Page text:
May 9, 2021

Volume XI, Number 129

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May 07, 2021

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Important New Developments in Remote Working Rules in Russia

It became increasingly clear over 2020 that the existing legislation on remote working was not fully up to the challenges faced by the Russian economy during the Covid-19 pandemic, in particular the need of some businesses to place very large numbers of employees onto compulsory remote working arrangements at short notice.

On 8 December, therefore, Russia introduced Federal Law No.407-FZ  amending the Russian Labour Code in relation to remote working.  Importantly, it gives employers the ability to place employees on remote working arrangements for a temporary basis without their agreement in exceptional circumstances.  The new rules will come into force on 1 January 2021. It is not yet clear whether the new rules will apply to remote working arrangements already in force as at that date but the wise employer will assume that that they will and that existing remote workers will have to be treated the same way.

The key changes can be summarised as follows:

  • Employers will have the ability to combine an employment contract that contains a fixed place of work with a temporary remote working contract (essentially, to compel the inclusion into the principal contract of provisions obliging the employee to work remotely – usually from home – for a set period).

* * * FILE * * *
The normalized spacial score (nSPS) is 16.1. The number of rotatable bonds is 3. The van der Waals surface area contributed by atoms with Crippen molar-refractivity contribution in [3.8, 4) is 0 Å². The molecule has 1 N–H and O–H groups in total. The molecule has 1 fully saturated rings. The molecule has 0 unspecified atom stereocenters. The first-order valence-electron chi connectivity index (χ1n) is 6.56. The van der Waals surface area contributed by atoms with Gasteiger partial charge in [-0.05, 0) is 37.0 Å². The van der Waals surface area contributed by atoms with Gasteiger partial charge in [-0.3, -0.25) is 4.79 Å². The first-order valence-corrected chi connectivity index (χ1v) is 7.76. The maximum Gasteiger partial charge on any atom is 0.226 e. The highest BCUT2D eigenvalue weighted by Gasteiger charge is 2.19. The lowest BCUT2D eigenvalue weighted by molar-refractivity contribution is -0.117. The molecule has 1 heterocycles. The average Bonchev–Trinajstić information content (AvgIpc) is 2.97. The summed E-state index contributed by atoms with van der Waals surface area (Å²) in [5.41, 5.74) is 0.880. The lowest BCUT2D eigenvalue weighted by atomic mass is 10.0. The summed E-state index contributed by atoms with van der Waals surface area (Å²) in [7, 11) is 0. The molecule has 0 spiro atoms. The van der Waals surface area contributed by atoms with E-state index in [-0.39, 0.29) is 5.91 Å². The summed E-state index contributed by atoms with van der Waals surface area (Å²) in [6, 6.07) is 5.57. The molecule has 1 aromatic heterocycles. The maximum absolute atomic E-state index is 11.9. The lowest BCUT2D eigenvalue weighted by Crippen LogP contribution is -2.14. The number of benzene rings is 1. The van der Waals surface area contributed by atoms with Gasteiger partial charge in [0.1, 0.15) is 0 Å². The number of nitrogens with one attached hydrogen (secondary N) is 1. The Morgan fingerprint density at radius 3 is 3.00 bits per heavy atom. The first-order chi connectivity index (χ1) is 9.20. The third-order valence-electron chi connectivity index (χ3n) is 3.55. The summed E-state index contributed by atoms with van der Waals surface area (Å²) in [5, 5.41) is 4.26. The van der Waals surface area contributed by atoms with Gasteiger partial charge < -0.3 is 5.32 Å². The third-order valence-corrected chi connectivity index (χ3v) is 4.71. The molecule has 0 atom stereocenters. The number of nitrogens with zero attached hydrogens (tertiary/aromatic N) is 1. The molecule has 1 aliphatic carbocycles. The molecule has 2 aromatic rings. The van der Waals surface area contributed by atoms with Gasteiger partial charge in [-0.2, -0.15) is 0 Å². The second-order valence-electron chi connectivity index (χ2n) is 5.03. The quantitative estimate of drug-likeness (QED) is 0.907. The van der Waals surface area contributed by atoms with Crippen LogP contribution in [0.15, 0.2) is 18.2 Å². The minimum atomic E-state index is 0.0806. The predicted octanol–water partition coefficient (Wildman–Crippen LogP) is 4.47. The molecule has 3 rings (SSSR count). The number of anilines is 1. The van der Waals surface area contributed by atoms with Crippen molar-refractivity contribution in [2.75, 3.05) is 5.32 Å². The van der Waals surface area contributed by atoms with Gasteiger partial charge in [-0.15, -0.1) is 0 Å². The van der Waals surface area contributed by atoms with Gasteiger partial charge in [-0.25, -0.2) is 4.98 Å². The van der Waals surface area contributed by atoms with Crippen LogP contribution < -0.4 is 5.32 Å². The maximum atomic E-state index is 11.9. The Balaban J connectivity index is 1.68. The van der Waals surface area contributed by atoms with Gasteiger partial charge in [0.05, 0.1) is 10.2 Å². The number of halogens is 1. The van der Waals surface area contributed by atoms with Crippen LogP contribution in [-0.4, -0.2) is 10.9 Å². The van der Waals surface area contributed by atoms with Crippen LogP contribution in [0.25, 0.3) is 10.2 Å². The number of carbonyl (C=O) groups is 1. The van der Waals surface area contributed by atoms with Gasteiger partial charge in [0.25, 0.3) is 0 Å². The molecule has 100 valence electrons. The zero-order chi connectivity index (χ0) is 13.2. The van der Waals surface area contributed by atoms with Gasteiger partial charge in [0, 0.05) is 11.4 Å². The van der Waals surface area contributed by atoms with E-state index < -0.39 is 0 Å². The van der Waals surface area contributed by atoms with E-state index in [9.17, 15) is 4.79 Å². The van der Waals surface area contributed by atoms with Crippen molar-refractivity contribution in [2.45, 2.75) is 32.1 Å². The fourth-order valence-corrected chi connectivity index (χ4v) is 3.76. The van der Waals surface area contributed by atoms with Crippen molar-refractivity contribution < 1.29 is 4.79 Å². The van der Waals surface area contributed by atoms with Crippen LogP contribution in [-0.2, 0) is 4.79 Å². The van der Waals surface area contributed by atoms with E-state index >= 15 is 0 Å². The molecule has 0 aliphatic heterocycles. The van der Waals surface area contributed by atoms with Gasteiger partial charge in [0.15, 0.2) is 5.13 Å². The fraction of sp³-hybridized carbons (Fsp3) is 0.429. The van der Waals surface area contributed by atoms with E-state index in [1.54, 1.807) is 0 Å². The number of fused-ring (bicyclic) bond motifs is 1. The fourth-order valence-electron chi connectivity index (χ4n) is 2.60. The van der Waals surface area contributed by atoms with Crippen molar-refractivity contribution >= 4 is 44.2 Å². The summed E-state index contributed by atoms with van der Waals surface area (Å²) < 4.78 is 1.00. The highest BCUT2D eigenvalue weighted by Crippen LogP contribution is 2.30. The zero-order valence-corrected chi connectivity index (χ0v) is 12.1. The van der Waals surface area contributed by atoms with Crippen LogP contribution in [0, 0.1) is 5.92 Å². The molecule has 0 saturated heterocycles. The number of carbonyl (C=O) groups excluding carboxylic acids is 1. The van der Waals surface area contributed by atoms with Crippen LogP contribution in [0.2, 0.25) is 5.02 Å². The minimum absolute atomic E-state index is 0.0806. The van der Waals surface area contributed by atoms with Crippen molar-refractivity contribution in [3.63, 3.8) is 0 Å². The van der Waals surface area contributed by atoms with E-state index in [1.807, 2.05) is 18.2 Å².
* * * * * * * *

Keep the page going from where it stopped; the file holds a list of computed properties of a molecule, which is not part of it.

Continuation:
• There will be three types of remote working contract:

    • Permanent remote working contracts;

    • Combined contracts where the period of remote working does not exceed six consecutive months; and

    • Combined contracts where periods of remote working can be alternated with periods of fixed place working (e.g. office working).

  • New arrangements for validly signing documents, including the use of digital signatures, will be introduced.  The changes provide that where employment contracts, apprenticeship contracts, etc., are executed or terminated by way of an exchange of electronic documents, digital sign-offs can be used by the parties instead of a “wet ink” signature.  In other situations, different types of signature may also be used provided they are contemplated by an in-house policy or a collective bargaining contract and provide for the effective receipt of documents by the employee and/or employer in electronic form.

  • In-house policies and/or employment contracts and/or collective bargaining contracts must set out in writing the details of changes made to normal arrangements as a result of remote working, namely:

    • The arrangements for requiring employees to attend at their workplace, i.e. when, how often, for what purpose, on what prior notice, etc;

    • The procedure for dealing with holiday requests;

    • Any rules around the paying of compensation/expenses to the employee for the use of his/her personal equipment for remote working purposes;

    • The requirements for reporting/liaising with staff in connection with the management of any work undertaken;

    • The working time pattern for remote working employees (or whether and how far this can be determined by the employees themselves); and

    • Any new provisions regarding the signature of corporate/work documents other than by personal (wet signature) or computer-generated signature.